Five Types of Mortgage Refinancing Loans

Five Types of Mortgage Refinancing Loans

There are basically two different ways to structure of mortgage refinancing a loan: Rate and Term Refinancing (RTF) and Cash-Out Refinancing (COR). Occasionally a lender will make variations on these basic types:

  1. Rate and Term mortgage refinancing is when you pay off an existing first mortgage with a new refinance. The guidelines allow you to roll the new closing costs into the loan and get a very small amount of cash back. The cash back is limited to 2% of the new loan amount or $2,000 whichever is smaller. You cannot pay off credit cards or installment loans as part of a Rate and Term. You can pay off an existing second mortgage with a Rate and Term, as long as it was used to buy the house originally, i.e. Purchase Money second mortgage like an 80/15/5. No other second mortgages can be paid off with a Rate and Term. Frequently, appraisals are not needed on Rate and Term refinances. The best rates apply to Rate and Terms.
  2. Cash-Out Refinancing is when you pull out some money from the equity in your home, hence “Cash-Out”. You can use the money to pay off credit cards, autos, consolidate first and second mortgages, do home improvements, pay for tuition and more. You let your loan officer know how much cash dollar amount you would like to get after paying off your first mortgage or choose a percentage of appraised value you want the loan amount to be (Loan To Value “LTV”). An 80% LTV Cash-Out mortgage refinancing would be for a loan amount of 80% of the appraised value. For example, if your house appraised for $200,000 and you borrowed a new loan at 80% LTV, you would get a loan for $160,000 ($200,000 X .80). You would pay off your current mortgage(s), deduct costs and get a check for the balance. Mortgage Insurance is usually required when you borrow over 80% LTV but there are ways to avoid this and some loans do not require it. Cash-Out mortgage refinancing almost always require a full appraisal less than 90 days old.
  3. Streamlines are a special refinance loan. They are Rate and Term only (No Cash-Out) and use the old appraisal, no matter how old. They only apply in very limited circumstances. Most of the time, you must place a streamline back through the same lender that wrote the current loan, or at least the same agency. You need to discuss with your loan officer if a streamline will work in your situation or if it’s even the best way to go.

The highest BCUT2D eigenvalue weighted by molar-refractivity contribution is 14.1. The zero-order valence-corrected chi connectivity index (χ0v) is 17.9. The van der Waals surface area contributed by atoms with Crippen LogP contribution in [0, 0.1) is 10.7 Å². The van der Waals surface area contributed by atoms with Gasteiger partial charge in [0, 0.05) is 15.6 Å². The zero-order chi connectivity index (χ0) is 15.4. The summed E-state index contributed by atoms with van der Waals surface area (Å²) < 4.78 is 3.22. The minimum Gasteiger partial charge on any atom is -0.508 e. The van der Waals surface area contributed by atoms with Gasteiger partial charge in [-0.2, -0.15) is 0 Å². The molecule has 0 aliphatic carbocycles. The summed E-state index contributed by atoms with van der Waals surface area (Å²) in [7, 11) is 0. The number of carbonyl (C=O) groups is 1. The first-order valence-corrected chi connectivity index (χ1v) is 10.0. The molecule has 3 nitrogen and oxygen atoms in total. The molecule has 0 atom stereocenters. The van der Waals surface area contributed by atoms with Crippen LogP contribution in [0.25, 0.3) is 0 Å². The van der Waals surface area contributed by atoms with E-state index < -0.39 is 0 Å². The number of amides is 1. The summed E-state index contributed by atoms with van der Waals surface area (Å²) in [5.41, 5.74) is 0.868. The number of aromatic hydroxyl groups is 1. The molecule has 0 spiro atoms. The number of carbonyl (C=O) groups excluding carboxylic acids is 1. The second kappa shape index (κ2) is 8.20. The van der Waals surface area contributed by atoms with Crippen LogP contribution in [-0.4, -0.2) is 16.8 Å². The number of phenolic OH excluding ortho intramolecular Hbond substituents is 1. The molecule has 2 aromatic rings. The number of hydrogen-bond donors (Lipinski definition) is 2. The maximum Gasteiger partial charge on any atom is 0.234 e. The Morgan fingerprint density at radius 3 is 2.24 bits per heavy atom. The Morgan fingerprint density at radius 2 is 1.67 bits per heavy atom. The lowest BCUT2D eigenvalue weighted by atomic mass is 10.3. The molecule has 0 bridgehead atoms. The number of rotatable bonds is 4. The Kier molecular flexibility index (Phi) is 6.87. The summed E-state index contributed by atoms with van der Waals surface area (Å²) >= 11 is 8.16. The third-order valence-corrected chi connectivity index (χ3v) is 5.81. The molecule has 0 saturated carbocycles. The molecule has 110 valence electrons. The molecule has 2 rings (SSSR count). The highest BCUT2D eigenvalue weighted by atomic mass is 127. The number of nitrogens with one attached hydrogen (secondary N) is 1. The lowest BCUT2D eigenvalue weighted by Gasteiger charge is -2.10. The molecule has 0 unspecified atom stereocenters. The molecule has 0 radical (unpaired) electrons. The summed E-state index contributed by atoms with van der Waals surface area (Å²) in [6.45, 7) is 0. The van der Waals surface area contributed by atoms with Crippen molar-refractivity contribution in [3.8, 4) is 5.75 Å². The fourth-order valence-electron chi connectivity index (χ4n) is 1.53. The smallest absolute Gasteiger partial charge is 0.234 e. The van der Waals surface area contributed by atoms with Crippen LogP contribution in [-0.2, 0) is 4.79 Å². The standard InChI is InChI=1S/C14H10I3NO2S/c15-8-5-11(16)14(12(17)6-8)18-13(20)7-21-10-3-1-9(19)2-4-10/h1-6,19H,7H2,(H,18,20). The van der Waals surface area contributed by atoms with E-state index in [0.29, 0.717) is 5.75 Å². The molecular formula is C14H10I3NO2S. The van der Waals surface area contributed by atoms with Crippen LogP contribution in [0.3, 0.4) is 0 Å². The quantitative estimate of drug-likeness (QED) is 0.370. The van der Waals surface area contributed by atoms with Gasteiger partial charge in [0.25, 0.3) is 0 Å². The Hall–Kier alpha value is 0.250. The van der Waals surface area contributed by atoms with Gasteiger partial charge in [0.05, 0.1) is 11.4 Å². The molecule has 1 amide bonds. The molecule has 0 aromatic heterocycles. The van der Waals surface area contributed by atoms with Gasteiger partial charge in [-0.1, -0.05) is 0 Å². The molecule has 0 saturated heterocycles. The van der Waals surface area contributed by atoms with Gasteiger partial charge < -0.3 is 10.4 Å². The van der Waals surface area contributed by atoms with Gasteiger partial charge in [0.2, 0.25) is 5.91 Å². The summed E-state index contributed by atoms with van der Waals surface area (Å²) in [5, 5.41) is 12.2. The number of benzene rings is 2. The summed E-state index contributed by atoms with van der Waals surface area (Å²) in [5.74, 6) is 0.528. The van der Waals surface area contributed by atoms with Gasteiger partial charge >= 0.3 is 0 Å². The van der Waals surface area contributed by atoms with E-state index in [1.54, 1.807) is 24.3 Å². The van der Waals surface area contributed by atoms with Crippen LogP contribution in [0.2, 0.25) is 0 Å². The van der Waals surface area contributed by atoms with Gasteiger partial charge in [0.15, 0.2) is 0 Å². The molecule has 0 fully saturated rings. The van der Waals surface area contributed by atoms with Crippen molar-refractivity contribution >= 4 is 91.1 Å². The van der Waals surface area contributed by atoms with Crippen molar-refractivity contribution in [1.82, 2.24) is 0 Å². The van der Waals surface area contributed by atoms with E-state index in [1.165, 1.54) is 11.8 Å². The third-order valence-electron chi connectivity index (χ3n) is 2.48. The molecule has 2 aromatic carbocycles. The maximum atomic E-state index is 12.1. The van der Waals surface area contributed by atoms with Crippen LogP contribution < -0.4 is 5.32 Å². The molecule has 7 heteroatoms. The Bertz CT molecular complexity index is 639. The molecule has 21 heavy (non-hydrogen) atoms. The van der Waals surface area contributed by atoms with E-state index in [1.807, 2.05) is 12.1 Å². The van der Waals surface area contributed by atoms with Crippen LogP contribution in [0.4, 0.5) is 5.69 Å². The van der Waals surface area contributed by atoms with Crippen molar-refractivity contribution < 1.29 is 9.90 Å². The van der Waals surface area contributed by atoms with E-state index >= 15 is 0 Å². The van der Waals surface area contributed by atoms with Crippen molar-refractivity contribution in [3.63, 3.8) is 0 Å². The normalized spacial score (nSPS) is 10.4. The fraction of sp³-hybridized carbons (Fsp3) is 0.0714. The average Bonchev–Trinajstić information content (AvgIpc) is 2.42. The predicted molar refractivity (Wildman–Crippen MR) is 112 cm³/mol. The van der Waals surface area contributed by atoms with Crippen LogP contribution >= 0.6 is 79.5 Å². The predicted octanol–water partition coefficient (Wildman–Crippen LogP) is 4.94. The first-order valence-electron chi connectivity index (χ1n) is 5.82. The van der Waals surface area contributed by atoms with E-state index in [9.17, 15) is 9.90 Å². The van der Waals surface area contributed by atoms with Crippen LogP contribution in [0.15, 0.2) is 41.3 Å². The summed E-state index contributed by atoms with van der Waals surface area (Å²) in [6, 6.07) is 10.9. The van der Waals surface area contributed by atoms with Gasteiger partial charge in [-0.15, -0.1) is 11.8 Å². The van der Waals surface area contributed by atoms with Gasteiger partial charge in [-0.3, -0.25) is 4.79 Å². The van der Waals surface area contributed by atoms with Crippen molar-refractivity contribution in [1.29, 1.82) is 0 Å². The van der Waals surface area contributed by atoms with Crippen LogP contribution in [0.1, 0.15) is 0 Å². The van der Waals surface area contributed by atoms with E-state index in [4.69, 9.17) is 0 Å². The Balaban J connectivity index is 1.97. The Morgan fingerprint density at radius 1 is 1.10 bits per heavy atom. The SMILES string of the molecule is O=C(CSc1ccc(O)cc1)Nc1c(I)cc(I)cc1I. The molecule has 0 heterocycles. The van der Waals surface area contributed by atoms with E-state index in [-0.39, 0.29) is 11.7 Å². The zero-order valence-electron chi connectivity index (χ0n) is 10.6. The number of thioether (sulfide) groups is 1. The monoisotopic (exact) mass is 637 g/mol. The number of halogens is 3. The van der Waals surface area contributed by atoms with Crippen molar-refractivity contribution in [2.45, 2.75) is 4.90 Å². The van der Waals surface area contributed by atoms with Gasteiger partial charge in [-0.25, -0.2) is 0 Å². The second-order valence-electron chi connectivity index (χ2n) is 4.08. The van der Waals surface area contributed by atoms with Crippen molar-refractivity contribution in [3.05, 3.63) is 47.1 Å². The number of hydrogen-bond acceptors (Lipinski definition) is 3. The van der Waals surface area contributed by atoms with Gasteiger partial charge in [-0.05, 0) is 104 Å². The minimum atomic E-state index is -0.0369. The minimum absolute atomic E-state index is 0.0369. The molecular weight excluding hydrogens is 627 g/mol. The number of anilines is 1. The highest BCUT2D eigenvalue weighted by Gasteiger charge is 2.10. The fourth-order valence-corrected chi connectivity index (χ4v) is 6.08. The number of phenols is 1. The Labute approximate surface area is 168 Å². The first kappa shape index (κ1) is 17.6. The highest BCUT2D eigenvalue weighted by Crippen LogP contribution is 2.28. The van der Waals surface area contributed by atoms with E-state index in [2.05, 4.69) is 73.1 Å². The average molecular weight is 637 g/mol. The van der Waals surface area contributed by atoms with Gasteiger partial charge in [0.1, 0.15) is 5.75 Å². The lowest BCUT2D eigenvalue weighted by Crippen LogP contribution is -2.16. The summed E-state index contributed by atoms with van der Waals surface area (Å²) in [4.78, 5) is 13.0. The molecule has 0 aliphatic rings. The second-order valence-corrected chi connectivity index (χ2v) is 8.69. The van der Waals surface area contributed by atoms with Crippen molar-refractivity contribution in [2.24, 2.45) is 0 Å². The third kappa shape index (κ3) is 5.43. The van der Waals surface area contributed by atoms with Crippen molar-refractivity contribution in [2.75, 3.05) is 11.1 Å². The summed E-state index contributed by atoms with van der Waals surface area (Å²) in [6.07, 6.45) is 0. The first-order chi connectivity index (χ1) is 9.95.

Many times you are trying to get rid of mortgage insurance with a mortgage refinancing and want the loan approved using a new appreciated current value. This will not work with a streamline as you’re using the original old appraisal and value. You cannot pay off a second mortgage with a streamline. You must do a 30- or 15-year fixed rate loan, no ARMs (Adjustable Rate Mortgage) of any type. They can be a good option though if it will work in your situation and save you time and money.

  4. Conversions are not truly mortgage refinancing. Some Adjustable Rate Mortgage (ARM) loans come with an option for you to “convert” your ARM to a fixed rate loan at some future point. Usually these conversion options are more expensive overall than a normal refinance. You need to read your Note carefully to understand your conversion option or take it to a trusted loan officer. Most conversions can only be exercised on certain dates of your loan and expire after a few years. You don’t usually get the current best rate available; instead you pay a margin over some index for your new fixed rate. Typically the rate you get on a conversion is about .75% higher than the rate you could refinance for. There is also usually a fee from $300-$1500 to do it. Also, your payments are only spread over the remaining loan term instead of starting again at 30 years. Refinancing frequently gets you a lower payment than a conversion option. It is important to talk with an experienced loan officer and compare the loan if you convert it against a new refinance to see which is best for you.
  5. Modifications are very rare. Most lenders do not do them. Very simply, the current lender just adjusts the terms of your loan. This can be the term left, rate or whatever else you both agree to. Many people do not understand why they need mortgage refinancing when the current lender could “just lower my rate and not lose me as a customer”. They don’t want to go through the paperwork and costs of a refinance. Unfortunately, your current lender will more than likely have to fill out new paperwork, appraisals, title work etc. with new loan costs, just as another lender would do for your refinance. Modifications aren’t usually offered. Small portfolio lenders are usually the only ones who will offer a modification, and they charge for them.

Find more details on Rate and Term, Cash-Out refinancing and Home Equity Loans

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